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CS107 Assignment 6 advice

Assignment 6 advice

Written by Julie Zelenski

Getting oriented

There is not a particularly large amount of code to write for this project and it doesn't involve a tricky algorithm like edit distance or the delicate pointer-rewiring of CMap rehash. Past students have told us the most daunting issues were getting started in the first place and keeping track of the big picture: which data is where, how to access it, and how the parts relate. So take a deep breath, spend time up front to get oriented, ask questions, draw pictures, and poke around in gdb to be sure your understanding of the big picture is solid before tackling the code.

ELF format

Symbols module


Dissecting the runtime stack

The runtime stack, its calling conventions, and the call/return protocol have been studied in lecture, lab, the textbook, the previous assignment, and by now you have a solid understanding of its operation. Despite this, you may still be skeptical that the runtime reality truly matches the abstraction as we've studied it. They are one and the same! If you can accurately draw the contents of the runtime stack and identify the parts (return address, saved base pointer, parameters, etc.), then you have the necessary knowledge to dissect that stack to produce the backtrace.

Verify that you can answer these critical questions about how the stack operates:

Take care to mind the difference between a saved ebp (base/frame pointer) and saved eip (return address). Although they are neighbors in the stack frame and have similar register names, they serve completely different purposes and conflating the two only leads to heartache and headache.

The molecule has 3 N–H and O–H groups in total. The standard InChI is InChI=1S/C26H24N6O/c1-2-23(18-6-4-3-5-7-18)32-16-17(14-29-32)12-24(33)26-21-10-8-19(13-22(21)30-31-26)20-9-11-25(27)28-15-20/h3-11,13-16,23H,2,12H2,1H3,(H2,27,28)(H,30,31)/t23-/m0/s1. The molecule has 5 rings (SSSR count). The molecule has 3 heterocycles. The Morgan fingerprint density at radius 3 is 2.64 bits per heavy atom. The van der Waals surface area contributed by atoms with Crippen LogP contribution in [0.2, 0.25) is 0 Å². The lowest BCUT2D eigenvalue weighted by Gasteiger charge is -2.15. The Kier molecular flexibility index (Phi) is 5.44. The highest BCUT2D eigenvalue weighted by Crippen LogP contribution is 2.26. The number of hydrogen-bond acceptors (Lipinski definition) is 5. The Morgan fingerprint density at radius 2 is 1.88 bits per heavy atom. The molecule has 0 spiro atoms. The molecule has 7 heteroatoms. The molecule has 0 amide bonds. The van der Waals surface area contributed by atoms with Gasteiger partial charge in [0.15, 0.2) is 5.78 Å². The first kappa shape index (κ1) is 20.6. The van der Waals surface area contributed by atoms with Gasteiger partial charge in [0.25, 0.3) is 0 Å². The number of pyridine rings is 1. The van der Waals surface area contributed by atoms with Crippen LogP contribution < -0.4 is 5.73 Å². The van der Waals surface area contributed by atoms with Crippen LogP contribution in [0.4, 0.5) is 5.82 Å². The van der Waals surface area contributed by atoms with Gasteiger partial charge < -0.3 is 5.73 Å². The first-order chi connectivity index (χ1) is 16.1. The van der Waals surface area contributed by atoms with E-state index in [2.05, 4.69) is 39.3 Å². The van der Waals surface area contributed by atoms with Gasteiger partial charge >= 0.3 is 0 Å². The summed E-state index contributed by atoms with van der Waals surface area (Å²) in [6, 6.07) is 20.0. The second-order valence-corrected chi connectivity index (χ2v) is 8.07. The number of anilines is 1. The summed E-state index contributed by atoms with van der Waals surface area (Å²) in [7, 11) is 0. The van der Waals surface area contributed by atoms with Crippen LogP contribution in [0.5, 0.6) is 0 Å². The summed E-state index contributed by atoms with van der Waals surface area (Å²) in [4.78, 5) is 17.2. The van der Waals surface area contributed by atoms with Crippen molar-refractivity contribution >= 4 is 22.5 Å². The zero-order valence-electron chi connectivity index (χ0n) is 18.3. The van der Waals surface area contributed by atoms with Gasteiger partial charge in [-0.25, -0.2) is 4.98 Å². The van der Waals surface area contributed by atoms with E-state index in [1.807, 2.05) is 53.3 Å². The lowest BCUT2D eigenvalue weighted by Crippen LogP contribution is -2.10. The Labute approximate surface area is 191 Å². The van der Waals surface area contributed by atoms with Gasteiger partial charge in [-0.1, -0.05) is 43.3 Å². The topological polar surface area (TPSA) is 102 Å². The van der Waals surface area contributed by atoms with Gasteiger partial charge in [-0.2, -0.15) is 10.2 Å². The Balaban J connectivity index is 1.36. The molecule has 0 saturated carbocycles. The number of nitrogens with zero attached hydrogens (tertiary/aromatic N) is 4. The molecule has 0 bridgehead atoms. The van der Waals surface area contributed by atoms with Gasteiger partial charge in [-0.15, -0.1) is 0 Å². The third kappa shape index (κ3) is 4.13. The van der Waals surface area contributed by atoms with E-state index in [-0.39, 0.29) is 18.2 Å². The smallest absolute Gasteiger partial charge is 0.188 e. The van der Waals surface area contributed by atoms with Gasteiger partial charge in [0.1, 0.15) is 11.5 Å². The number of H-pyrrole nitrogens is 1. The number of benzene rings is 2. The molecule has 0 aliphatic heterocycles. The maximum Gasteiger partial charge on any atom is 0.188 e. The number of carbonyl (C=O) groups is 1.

A word of therapy: You may feel vaguely unsettled by how the crash reporter code seems overly dependent on the precise details of the IA32 and linux calling conventions. It's great if your instincts are picking this up, as it shows you are developing an intuition about what makes for portable code and what doesn't. Stack dissection by its very nature is only made possible by leveraging intimate knowledge of the particular details of how the stack is laid out and how a function call operates, making a stack crawl platform-specific and unportable. Don't let this fluster you! Accept the inevitability of the presumptions you must make, but use good practice to avoid adding any unnecessary assumptions. For example, your program will absolutely embed a fixed assumption about the relative position of the saved ebp versus the saved eip that cannot be avoided or finessed away. But don't let that lull you into discarding all consideration of portability. There is no reason to use a number when you could use sizeof to determine the number of bytes, and if you needed to access a memory location two pointers away from another, advancing a void** by 2 would be preferable to hard-coding the constant 8.

Crash reporter

Code quality


Program facts